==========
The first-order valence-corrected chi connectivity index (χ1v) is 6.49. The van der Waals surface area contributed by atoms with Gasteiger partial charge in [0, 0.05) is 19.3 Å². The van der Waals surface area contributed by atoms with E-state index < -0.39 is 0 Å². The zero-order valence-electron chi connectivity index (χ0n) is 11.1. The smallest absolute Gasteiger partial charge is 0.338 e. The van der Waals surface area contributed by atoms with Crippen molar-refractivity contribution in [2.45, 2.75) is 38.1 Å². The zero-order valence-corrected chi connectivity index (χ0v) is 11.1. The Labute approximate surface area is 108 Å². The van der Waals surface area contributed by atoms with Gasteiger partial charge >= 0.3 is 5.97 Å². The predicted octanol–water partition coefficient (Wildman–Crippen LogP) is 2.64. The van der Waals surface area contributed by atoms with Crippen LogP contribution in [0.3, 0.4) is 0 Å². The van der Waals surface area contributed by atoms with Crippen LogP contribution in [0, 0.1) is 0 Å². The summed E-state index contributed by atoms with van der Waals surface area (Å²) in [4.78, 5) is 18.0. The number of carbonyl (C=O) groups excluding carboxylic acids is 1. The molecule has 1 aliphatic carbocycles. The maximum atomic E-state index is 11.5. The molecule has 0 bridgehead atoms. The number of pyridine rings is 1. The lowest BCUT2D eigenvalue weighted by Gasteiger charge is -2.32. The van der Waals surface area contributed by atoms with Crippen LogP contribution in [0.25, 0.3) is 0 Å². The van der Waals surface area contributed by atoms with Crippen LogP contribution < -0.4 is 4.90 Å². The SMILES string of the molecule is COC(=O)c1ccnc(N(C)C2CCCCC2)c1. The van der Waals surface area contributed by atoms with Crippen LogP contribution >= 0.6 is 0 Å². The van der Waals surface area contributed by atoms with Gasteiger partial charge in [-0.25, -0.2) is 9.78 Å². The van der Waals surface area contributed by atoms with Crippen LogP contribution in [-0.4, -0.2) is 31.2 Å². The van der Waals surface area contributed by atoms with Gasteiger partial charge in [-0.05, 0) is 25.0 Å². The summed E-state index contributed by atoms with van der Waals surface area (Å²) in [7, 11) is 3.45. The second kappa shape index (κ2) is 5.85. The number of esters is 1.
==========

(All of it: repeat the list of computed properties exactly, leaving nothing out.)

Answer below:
The first-order valence-corrected chi connectivity index (χ1v) is 6.49. The van der Waals surface area contributed by atoms with Gasteiger partial charge in [0, 0.05) is 19.3 Å². The van der Waals surface area contributed by atoms with E-state index < -0.39 is 0 Å². The zero-order valence-electron chi connectivity index (χ0n) is 11.1. The smallest absolute Gasteiger partial charge is 0.338 e. The van der Waals surface area contributed by atoms with Crippen molar-refractivity contribution in [2.45, 2.75) is 38.1 Å². The zero-order valence-corrected chi connectivity index (χ0v) is 11.1. The Labute approximate surface area is 108 Å². The van der Waals surface area contributed by atoms with Gasteiger partial charge >= 0.3 is 5.97 Å². The predicted octanol–water partition coefficient (Wildman–Crippen LogP) is 2.64. The van der Waals surface area contributed by atoms with Crippen LogP contribution in [0.3, 0.4) is 0 Å². The van der Waals surface area contributed by atoms with Crippen LogP contribution in [0, 0.1) is 0 Å². The summed E-state index contributed by atoms with van der Waals surface area (Å²) in [4.78, 5) is 18.0. The number of carbonyl (C=O) groups excluding carboxylic acids is 1. The molecule has 1 aliphatic carbocycles. The maximum atomic E-state index is 11.5. The molecule has 0 bridgehead atoms. The number of pyridine rings is 1. The lowest BCUT2D eigenvalue weighted by Gasteiger charge is -2.32. The van der Waals surface area contributed by atoms with Crippen LogP contribution in [0.25, 0.3) is 0 Å². The van der Waals surface area contributed by atoms with Crippen LogP contribution < -0.4 is 4.90 Å². The SMILES string of the molecule is COC(=O)c1ccnc(N(C)C2CCCCC2)c1. The van der Waals surface area contributed by atoms with Crippen LogP contribution >= 0.6 is 0 Å². The van der Waals surface area contributed by atoms with Gasteiger partial charge in [-0.25, -0.2) is 9.78 Å². The van der Waals surface area contributed by atoms with Crippen LogP contribution in [-0.4, -0.2) is 31.2 Å². The van der Waals surface area contributed by atoms with Gasteiger partial charge in [-0.05, 0) is 25.0 Å². The summed E-state index contributed by atoms with van der Waals surface area (Å²) in [7, 11) is 3.45. The second kappa shape index (κ2) is 5.85. The number of esters is 1.